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Taken from the Utah History Encyclopedia. (Links Added)
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Cedar Breaks National Monument comprises 6,154 acres, and is an outstanding geological, scientific, and scenic area. Called a "Breaks" because of its abrupt, broken, and deeply eroded canyon, it is a 3.8-mile-long and 2.5-mile-wide amphitheater containing numerous ridges, cliffs, and spires eroded some 2,000 feet below the 10,300- to 10,500-foot elevation of the canyon. Iron and manganese oxide impurities produce an amazing variety of colors in the limestone cliffs that constantly change with the angle of the sun's rays. In the meadows bordering the six-mile-long rim drive, colorful wildflowers in season provide another resplendent attraction. Additionally, there are fine stands of bristlecone pine trees (Pinus aristala), the oldest of which is more than 1,600 years old.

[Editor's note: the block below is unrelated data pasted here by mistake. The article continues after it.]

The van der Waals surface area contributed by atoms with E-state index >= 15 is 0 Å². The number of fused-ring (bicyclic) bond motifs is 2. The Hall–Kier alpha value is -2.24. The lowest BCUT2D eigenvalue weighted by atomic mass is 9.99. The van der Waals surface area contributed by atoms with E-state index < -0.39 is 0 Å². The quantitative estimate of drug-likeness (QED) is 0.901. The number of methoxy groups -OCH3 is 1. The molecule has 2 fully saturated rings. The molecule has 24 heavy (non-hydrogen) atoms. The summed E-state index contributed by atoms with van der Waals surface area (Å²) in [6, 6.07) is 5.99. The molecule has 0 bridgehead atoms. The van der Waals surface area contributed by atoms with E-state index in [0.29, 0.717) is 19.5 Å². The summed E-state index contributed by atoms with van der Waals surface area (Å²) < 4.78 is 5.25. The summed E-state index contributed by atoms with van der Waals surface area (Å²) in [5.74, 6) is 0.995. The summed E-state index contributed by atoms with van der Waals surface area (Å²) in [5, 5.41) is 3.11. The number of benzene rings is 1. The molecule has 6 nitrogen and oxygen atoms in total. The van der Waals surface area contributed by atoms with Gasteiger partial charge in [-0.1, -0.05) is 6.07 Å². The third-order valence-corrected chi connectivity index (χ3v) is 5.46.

Located on the Markagunt Plateau, Cedar Breaks can be reached via Utah Highway 14 from U. S. Highway 89, or from Interstate 15 at Cedar City. Highway 143 runs to the area from Parowan and County Road 38 from Panguitch. About 500,000 people visit Cedar Breaks annually.


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